Still, as equitable an overview as it is, listeners would be better served by picking up the studio albums first, or at least "Fly By Night" and "2112". That way, you can appreciate the similarities and the differences between the originals and the live versions presented on "All The World's A Stage".

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Send comments to daveconn (BETA) | Report this review (#20433)
Posted Monday, May 03, 2004 | Review Permalink
dszilch@hotma
5 stars "All The World's A Stage" is without question, one of the greatest live album ever! It is everything a live album should be...raw, energetic, exciting and live! The versions of songs like "Anthem", "Something For Nothing" and "Bastile Day" in particualr, blow away the studio versions hands down. Great playing + great recording and production that accentuates the recording and doesn't bury it in either audience noise or overdubs. I saw them on this tour and it still ranks as one of the best show I have ever seen. They are one of the few bands that still just goes out there and does it with just themselves...no added players. God bless 'em for that. Unlike other live albums they later released, this one captures all the excitement and energy in tact. This is when they were at their peak, post "2112" and pre sounding like The Police. I still have a soft spot in my heart for these guys, and in fact, their new ep of cover songs is killer! Sounds more like the first album than it does "Vapor Trails"...and that's a good thing.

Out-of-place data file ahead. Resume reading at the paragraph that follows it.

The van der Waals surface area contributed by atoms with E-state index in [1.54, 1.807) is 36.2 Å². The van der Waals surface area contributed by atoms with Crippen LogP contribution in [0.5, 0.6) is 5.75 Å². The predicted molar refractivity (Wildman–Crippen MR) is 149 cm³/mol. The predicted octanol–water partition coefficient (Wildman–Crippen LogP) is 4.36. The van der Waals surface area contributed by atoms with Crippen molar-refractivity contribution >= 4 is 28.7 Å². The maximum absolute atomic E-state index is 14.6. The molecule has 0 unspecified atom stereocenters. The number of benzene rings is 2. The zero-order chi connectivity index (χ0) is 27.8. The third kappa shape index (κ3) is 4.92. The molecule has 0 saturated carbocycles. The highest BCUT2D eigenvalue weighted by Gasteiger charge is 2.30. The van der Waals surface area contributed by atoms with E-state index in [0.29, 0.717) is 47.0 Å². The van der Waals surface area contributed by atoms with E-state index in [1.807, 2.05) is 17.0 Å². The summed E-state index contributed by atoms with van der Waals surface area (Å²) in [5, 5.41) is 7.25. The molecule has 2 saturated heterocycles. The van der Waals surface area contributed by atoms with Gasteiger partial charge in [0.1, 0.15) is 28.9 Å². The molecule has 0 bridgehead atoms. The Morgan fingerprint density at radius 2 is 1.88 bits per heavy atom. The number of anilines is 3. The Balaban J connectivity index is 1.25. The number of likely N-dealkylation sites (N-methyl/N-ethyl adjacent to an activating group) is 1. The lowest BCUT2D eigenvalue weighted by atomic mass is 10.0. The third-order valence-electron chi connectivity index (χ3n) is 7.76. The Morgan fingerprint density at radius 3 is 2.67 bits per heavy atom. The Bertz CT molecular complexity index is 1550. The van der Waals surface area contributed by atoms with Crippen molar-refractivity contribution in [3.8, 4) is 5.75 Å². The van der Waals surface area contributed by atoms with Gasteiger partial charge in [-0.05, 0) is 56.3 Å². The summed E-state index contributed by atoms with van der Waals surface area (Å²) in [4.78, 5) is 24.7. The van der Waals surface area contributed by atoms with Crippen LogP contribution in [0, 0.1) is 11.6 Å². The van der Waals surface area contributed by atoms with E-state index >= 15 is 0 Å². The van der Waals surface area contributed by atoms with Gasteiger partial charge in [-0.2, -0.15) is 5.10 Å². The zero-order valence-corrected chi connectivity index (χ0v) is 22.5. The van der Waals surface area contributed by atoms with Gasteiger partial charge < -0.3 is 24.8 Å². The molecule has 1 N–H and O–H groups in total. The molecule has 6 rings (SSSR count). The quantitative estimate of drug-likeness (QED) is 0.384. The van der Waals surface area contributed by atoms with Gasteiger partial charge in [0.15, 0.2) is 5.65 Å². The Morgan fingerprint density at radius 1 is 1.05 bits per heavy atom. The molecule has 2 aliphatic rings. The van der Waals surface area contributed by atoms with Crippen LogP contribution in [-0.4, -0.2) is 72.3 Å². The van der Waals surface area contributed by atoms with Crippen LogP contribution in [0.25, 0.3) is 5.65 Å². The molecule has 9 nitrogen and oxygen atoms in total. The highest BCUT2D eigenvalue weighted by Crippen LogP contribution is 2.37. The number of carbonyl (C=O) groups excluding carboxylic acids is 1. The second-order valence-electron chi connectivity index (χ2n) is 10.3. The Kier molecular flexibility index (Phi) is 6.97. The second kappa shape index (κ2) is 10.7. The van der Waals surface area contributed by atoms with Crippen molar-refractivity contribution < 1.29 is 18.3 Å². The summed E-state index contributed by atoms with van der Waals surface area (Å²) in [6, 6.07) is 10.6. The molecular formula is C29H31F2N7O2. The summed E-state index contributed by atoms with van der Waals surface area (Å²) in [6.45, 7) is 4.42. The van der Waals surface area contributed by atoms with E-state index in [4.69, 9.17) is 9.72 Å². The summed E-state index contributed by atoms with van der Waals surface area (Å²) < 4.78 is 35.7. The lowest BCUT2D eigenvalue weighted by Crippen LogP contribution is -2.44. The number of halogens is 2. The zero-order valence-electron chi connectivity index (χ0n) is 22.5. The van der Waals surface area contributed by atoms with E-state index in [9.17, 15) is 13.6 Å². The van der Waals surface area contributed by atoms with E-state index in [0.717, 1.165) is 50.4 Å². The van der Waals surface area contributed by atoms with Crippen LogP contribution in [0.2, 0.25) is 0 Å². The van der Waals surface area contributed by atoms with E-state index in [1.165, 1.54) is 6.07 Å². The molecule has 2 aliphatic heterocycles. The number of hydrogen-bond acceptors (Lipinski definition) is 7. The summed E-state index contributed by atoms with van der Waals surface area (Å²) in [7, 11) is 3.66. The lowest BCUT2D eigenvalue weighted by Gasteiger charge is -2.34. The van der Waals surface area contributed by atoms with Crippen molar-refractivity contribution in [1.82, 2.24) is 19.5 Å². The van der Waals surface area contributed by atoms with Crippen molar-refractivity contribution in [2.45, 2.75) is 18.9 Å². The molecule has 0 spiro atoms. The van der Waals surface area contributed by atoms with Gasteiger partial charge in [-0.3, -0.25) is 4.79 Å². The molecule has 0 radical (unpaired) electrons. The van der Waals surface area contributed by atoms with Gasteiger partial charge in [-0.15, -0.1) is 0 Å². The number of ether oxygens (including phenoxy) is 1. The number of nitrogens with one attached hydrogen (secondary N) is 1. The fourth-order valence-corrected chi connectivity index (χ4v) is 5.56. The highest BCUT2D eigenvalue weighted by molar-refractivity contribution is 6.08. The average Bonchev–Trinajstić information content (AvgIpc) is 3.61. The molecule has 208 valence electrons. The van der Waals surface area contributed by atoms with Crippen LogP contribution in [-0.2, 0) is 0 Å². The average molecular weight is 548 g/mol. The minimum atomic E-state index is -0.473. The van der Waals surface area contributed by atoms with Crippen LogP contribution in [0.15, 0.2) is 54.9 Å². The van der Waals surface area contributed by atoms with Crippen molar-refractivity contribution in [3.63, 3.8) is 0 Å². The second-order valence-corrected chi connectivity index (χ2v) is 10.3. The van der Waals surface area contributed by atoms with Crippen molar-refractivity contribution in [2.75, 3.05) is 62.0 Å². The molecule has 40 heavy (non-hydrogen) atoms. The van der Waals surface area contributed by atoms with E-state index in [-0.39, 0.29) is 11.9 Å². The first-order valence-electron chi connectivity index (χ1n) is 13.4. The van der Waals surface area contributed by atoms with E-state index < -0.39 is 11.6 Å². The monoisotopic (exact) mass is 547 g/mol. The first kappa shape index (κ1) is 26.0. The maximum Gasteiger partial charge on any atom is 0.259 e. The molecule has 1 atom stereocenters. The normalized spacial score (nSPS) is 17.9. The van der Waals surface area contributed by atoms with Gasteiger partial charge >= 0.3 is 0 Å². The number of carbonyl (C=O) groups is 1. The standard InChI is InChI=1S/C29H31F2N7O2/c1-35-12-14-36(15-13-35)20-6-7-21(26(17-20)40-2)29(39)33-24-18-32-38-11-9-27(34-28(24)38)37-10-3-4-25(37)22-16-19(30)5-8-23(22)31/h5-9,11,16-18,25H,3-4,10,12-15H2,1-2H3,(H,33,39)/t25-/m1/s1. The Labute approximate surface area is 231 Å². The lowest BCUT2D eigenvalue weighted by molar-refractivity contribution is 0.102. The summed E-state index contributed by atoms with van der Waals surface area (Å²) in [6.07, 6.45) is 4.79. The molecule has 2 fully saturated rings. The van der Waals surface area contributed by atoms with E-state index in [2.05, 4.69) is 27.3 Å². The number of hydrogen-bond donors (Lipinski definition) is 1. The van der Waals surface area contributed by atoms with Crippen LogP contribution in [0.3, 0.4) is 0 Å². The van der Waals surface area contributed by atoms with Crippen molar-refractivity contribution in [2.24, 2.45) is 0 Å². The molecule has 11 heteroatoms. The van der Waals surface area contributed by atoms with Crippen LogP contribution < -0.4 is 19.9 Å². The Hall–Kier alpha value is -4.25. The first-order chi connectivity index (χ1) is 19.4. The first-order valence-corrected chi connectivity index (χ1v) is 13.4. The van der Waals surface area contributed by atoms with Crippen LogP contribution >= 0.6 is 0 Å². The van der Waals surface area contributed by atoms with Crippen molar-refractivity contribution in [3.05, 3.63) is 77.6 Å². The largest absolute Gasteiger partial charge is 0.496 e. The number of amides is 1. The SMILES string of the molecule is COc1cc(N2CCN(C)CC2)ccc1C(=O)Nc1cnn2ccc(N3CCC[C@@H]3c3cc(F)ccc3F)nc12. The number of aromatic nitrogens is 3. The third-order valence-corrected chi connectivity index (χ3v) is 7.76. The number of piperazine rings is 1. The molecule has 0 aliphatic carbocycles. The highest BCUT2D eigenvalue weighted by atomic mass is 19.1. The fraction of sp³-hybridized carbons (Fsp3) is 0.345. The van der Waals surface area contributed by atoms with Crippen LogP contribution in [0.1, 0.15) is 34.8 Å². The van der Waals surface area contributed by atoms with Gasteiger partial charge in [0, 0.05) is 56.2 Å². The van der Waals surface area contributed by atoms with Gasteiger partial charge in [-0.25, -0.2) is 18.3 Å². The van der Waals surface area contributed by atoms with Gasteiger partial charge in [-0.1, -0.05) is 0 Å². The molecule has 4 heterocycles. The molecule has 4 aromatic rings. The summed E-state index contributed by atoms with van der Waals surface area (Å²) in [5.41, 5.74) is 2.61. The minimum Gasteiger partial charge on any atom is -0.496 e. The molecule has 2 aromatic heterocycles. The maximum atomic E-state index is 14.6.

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Send comments to (BETA) | Report this review (#20438)
Posted Tuesday, June 29, 2004 | Review Permalink
Guillermo
PROG REVIEWER